Before starting a new supplement, ask your healthcare provider which form may be right for you. Also, make sure any supplement you take is tested by a third party for purity and potency. This is important because the U.S. Food and Drug Administration (FDA) does not regulate supplements the way it regulates other drugs.

Reaching a healthy, balanced level of choline in the body is important. This is because either too little or too much choline can lead to health complications.

Choline Deficiency

While most people do not get the recommended AI of choline, they are not truly deficient. This is likely because their bodies make enough choline to meet their needs. However, some groups of people are at higher risk for choline deficiency, including:

  • Pregnant people: Most pregnant people do not get enough choline. When this is the case, the child is at higher risk for neural tube defects and cleft palates.
  • People with certain genetic variants: Having changes to certain genes involved in the metabolism of choline, folate, and methionine may mean that some people need to get more choline from their diet than others.
  • Vegans and vegetarians: Because animal-derived products are the best source of choline, vegans and vegetarians are less likely to get adequate choline from their diet.
  • Infants and adults on parenteral solutions: Liquid nutrition formulations that are given through an intravenous (IV) tube do not always include choline.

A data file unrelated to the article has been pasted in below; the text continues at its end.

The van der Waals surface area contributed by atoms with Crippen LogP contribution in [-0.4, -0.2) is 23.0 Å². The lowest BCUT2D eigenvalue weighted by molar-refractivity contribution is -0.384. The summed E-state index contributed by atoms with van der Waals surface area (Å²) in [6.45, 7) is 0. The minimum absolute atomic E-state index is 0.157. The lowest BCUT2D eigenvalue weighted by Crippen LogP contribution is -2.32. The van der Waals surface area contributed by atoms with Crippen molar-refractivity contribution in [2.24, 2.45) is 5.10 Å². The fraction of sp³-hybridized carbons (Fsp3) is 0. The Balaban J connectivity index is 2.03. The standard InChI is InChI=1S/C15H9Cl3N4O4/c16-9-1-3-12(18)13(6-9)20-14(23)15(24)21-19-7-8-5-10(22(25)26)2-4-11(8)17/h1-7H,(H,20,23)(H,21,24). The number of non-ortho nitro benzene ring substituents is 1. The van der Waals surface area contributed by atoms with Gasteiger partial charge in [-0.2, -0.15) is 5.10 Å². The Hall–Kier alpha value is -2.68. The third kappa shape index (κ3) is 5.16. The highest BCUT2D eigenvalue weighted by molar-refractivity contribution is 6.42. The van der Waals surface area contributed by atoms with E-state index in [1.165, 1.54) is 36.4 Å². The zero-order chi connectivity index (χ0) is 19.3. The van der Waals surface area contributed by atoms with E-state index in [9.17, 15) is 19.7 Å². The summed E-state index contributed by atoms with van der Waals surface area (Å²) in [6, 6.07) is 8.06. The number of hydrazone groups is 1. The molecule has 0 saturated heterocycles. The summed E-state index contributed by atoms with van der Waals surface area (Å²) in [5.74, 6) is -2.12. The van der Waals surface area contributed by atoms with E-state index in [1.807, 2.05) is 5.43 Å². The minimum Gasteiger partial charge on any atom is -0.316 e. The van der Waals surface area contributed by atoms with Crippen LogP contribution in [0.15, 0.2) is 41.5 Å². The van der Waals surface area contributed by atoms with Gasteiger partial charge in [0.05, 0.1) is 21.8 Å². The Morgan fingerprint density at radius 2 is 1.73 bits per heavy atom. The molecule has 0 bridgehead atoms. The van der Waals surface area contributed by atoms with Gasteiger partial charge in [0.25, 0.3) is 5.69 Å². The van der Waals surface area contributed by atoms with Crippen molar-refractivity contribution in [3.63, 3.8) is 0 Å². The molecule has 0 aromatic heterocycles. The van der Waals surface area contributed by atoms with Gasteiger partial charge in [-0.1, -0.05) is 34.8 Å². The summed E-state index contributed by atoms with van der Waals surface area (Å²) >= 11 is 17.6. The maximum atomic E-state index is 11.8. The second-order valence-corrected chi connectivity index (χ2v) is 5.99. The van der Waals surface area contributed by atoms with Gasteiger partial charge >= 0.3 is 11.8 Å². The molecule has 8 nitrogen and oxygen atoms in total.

The main potential complications of true choline deficiency are:

Toxicity

Just as there are health risks of getting too little choline, there are also risks linked to getting too much choline. For adults, the tolerable upper intake level for choline—the most you should have per day—is 3,500 mg. Taking more than this amount may lead to:

  • Side effects like fishy body odor, vomiting, excessive sweating and salivation, and low blood pressure
  • Increased production of trimethylamine N-oxide (TMAO), a risk factor for cardiovascular disease
  • Higher overall risk of death (mortality) over time

Choline is an essential nutrient with many functions, ranging from supporting brain health and liver function to aiding in fetal development during pregnancy. Adequate intake of choline is crucial for maintaining overall health and well-being. By incorporating choline-rich foods into your diet and taking a supplement if necessary, you can avoid the complications of choline deficiency.